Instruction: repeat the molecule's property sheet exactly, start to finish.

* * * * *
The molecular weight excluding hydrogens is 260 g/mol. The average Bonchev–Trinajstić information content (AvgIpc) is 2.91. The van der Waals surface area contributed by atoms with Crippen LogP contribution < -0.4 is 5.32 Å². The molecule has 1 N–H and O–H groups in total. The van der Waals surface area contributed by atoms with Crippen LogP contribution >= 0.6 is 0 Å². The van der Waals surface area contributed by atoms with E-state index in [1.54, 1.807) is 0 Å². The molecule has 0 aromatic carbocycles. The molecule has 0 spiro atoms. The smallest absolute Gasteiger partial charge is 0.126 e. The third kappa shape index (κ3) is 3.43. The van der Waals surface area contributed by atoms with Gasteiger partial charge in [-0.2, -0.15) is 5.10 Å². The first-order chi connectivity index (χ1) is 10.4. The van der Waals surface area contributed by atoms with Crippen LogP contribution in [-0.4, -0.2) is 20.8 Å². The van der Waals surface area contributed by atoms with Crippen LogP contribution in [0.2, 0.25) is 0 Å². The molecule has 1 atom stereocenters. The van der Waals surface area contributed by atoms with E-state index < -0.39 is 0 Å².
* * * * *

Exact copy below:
The molecular weight excluding hydrogens is 260 g/mol. The average Bonchev–Trinajstić information content (AvgIpc) is 2.91. The van der Waals surface area contributed by atoms with Crippen LogP contribution < -0.4 is 5.32 Å². The molecule has 1 N–H and O–H groups in total. The van der Waals surface area contributed by atoms with Crippen LogP contribution >= 0.6 is 0 Å². The van der Waals surface area contributed by atoms with E-state index in [1.54, 1.807) is 0 Å². The molecule has 0 aromatic carbocycles. The molecule has 0 spiro atoms. The smallest absolute Gasteiger partial charge is 0.126 e. The third kappa shape index (κ3) is 3.43. The van der Waals surface area contributed by atoms with Gasteiger partial charge in [-0.2, -0.15) is 5.10 Å². The first-order chi connectivity index (χ1) is 10.4. The van der Waals surface area contributed by atoms with Crippen LogP contribution in [-0.4, -0.2) is 20.8 Å². The van der Waals surface area contributed by atoms with Crippen LogP contribution in [0.2, 0.25) is 0 Å². The molecule has 1 atom stereocenters. The van der Waals surface area contributed by atoms with E-state index < -0.39 is 0 Å².